If the date is January 22nd and you happen to be a tammar wallaby, the chances are high that it will be your birthday – as well as the anniversary of your conception. In between these two events, you will have spent eleven months in suspended animation, followed by a short one month gestation (in which you only grew to the size of a kidney bean).
These quirks of tammar reproduction are just some of the many fascinating biological features whose underlying genetics may now be explained, thanks to the publication in Genome Biology of the tammar wallaby genome and transcriptome sequences.
The article, which is accompanied by a number of companion articles in BMC Genomics, BMC Molecular Biology, BMC Immunology, BMC Genetics, BMC Developmental Biology, BMC Evolutionary Biology and EvoDevo (with a Research Highilight in Genome Biology thrown in for good measure), represents the first kangaroo, second Australian marsupial and third marsupial published genome sequence.
Australian marsupial phylogeny (millions of years)
The tammar wallaby is well chosen as the subject of a genome sequencing project, as it is a model marsupial organism studied for insights into immunity, development and reproduction that may have parallels in human health. Its location in the mammalian phylogeny also renders it an invaluable organism for comparative genomics, affording scientists the luxury of asking the important human interest questions exploring what separates the evolutionary trail leading to Homo sapiens from those leading to other mammals.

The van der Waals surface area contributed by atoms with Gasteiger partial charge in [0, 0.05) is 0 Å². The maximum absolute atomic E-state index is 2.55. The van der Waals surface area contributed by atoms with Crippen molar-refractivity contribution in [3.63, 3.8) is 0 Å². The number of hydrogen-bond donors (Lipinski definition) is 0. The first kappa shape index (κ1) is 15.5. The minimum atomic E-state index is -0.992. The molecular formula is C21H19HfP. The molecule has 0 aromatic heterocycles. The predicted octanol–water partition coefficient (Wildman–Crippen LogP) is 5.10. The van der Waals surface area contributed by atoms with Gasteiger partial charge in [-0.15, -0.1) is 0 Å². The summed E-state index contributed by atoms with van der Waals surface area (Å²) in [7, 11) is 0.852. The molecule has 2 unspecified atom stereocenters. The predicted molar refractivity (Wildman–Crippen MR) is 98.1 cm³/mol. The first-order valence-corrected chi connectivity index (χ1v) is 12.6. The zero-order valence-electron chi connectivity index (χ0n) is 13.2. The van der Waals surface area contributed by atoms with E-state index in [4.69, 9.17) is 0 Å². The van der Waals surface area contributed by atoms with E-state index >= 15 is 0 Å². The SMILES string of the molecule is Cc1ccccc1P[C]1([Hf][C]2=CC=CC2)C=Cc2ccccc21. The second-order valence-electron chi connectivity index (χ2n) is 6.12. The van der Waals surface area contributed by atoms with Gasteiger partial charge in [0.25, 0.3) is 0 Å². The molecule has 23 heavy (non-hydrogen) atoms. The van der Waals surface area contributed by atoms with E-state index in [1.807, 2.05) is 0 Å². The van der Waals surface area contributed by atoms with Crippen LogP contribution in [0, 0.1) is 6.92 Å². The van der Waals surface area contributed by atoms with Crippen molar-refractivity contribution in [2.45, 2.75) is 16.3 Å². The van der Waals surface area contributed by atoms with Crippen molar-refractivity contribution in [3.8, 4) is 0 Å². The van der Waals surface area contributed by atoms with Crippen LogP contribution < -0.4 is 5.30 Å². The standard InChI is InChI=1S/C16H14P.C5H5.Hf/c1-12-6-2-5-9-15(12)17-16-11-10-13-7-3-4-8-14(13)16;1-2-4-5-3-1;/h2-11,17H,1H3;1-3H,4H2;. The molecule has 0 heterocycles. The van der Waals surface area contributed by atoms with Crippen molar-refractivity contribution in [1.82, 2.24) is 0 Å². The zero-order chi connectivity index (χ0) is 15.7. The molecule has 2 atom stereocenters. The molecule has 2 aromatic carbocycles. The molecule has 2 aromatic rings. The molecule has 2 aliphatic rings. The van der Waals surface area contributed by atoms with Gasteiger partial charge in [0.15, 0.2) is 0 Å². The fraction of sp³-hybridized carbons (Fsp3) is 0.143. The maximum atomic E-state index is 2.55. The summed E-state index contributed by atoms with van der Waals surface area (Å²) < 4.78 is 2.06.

The first kangaroo genome is a landmark in Australian science, and so it is fitting that the international consortium responsible for its sequencing has Australian researchers at its head. One of the project leaders, Marilyn Renfree (The University of Melbourne), summarizes the Genome Biology article as providing scientists "with many possibilities for understanding how marsupials are so different to us." She also underscores the potential of translating tammar strategies for survival to the treatment of human disease.
When reading BioMed Central's tammar wallaby genome and transcriptome article series, gems to look out for include innovations in the immune system, and a sex chromosome system likely to be more akin to that of the ancestral mammal than is the eutherian XY pair. Another highlight is the finding that the tammar's two thymuses do not have distinct transcriptomes. There may be many more yet to be discovered clues in the sequences and, as all datasets have been made publicly available, the kangaroo genome’s secrets are now ripe for the picking.
Kangaroo Island, South Australia: home to the individual tammar whose genome was sequenced